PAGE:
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Choosing Two for the Ticket

June 21, 1987|Patrick Thomas | Patrick Thomas is a Washington-based political writer

WASHINGTON — Since World War II, half of our eight Presidents have come up from the vice presidency and two other vice presidents have won presidential nominations. Yet there is something quite cavalier about the way running mates are selected. The last time the public had a say was in 1956, when Adlai E. Stevenson allowed the Democratic delegates to decide the matter.

Accidental U.S. Presidents have ranged from monumental mediocrities like Millard Fillmore to Mount Rushmore types like Theodore Roosevelt. Only 15 years ago, nominees of both parties made critical mistakes picking running mates. George McGovern's campaign self-destructed when the electorate learned that his first choice, Sen. Thomas F. Eagleton of Missouri, had undergone psychiatric treatment. Winner Richard M. Nixon was eventually no luckier; Spiro T. Agnew was forced to resign as vice president in 1973 after tax-evasion charges.

Originally, the office was awarded to the runner-up in the general election. And a look at history adds more weight to Supreme Court Justice Thurgood Marshall's argument that the Founding Fathers were not necessarily the last word on good government.

In the 1800 election, Thomas Jefferson and Aaron Burr tied with 73 electoral votes each, and the race was decided in the House of Representatives where Alexander Hamilton swung the decision to Jefferson. The perilous nature of original intent was illuminated in 1804 when Vice President Burr killed Hamilton in a duel. Just before the killing, in a climate of rancor, the Constitution was amended to allow the presidential nominees to name their own running mates. Since then, nominees have normally exercised autocratic power and most often selected someone to woo a specific group. Geraldine A. Ferraro's nomination, for instance, was a classic case of political symbolism to appeal to women voters.

The logical way to a running mate would be to choose the runner-up from the primaries, as Ronald Reagan did in 1980 and John F. Kennedy in 1960. The only other time this has happened, however, was in 1876, when Samuel J. Tilden was the Democratic candidate.

Instead, presidential nominees usually ignore their serious primary rivals, often at the expense of their own chances. A Jimmy Carter-Edward M. Kennedy slate in 1980 or a Gerald R. Ford-Ronald Reagan team in 1976 could conceivably have changed the outcomes. Yet personality conflicts precluded practicality. Now, it's almost picking time for next year's No. 2 nominees, sometimes called the sidecar candidates.

On the Republican side, we know at least who is not likely; George Bush can hardly relish the idea of being history's first 12-year veep. Sen. Bob Dole of Kansas had an unpleasant experience running for second place in 1976; besides, he has a better job now as Senate minority leader. Howard H. Baker Jr., former Senate leader, now White House chief of staff, is overqualified. Two serious contenders could be retired Nevada Sen. Paul Laxalt, the President's close friend, and New York Rep. Jack Kemp, the supply-siders' ardent signal-caller. But Laxalt has been wounded by a long libel suit and Kemp has yet to inspire broad appeal.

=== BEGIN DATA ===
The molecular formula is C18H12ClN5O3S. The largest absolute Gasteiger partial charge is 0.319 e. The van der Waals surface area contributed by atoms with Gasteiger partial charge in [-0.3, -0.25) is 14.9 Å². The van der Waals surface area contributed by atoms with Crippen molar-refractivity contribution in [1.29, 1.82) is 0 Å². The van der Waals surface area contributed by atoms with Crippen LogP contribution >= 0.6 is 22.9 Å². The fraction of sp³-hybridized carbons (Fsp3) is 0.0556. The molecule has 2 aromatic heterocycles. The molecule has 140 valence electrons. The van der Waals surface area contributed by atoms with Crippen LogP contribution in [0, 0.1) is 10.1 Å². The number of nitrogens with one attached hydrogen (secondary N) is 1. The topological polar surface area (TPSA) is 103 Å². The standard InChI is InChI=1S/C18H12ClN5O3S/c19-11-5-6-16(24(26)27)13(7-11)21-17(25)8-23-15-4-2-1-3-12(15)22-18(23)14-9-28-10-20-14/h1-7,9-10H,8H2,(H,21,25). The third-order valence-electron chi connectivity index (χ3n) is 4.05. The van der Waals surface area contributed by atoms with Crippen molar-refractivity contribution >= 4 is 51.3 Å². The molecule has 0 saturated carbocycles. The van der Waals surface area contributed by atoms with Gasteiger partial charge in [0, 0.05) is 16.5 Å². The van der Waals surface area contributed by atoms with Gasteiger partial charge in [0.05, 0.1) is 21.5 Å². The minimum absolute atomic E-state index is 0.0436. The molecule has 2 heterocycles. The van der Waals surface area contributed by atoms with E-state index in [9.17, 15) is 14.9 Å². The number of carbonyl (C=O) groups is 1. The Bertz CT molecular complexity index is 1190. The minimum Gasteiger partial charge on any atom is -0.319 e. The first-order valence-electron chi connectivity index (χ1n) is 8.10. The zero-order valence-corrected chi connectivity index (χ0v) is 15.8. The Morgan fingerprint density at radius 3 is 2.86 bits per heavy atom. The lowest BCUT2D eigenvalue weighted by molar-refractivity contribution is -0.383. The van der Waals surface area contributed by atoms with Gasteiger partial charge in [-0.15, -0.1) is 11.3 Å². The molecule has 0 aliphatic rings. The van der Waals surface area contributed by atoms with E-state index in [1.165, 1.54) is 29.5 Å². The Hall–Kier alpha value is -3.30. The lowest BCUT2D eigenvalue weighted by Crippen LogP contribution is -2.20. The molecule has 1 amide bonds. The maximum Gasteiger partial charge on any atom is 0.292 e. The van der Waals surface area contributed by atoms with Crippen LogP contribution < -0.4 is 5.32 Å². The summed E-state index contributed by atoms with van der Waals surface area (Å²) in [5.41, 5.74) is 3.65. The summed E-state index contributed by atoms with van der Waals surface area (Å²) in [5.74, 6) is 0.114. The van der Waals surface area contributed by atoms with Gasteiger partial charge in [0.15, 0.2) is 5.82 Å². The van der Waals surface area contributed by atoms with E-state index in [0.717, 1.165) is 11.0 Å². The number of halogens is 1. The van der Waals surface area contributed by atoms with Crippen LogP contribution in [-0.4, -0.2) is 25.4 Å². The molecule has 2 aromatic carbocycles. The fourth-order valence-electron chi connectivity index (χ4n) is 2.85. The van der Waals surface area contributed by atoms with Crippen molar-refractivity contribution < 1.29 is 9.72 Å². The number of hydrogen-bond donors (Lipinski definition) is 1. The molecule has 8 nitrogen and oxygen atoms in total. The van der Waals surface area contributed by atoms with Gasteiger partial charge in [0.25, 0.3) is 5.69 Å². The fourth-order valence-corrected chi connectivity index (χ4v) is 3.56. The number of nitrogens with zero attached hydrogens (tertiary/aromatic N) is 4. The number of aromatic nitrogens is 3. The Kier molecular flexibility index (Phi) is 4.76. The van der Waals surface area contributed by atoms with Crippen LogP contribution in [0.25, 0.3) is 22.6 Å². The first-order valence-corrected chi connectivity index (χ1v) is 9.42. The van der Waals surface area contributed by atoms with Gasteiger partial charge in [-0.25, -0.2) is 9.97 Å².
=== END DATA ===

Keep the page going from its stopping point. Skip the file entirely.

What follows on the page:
The Democrats have an embarrassment of potential riches because all the presidential candidates seem quite suitable for second place. Any one of the so-called "Seven Dwarfs" might do.

But with a large field of presidential candidates and could-be candidates, what is beginning to worry Democrats most is a nightmare vision of a truly open convention, of no candidate coming to Atlanta with more than 35% of the delegate votes.

In that case, the power broker could be Jesse Jackson, who could take as much as 90% of the black vote in the Southern regional primaries next March. If Jackson's secret ambition is to be the first black vice presidential nominee, the Democrats could again be in big trouble. Since the day Gary Hart dropped out, Jackson tides have menaced the party mainstream. For six weeks, Democrats walked on cats' paws, until impetuous Sen. Joseph R. Biden Jr. (D-Del.) said what the cautious had been afraid to say: Jackson is unacceptable as a running mate. The problem is not that Jackson is black but that he is a radical of the left--as surely as George C. Wallace was a radical of the right in 1968 and similarly unacceptable.

The parallel goes further. Wallace was a spoiler; his American Independent Party took 13% of the vote and probably threw the race to Nixon. At the core of Jackson's power in the party is the threat of his mounting an independent presidential candidacy after the convention.

In theory, the vice presidency is not so much an office that you run for as hope for. In practice, it's an opportunity that you position yourself for. "I'm running for President, not vice president"; that's what they all say.

Not since 1920 has America seen a race so up for grabs. That was the year Republicans took 10 ballots to settle on Warren G. Harding for President, while the Democrats exhausted 44 votes before nominating James M. Cox.

That was also the year the tickets were historically bottom-heavy. The most interesting match-up was between the two vice presidential candidates--Calvin Coolidge and Franklin D. Roosevelt.

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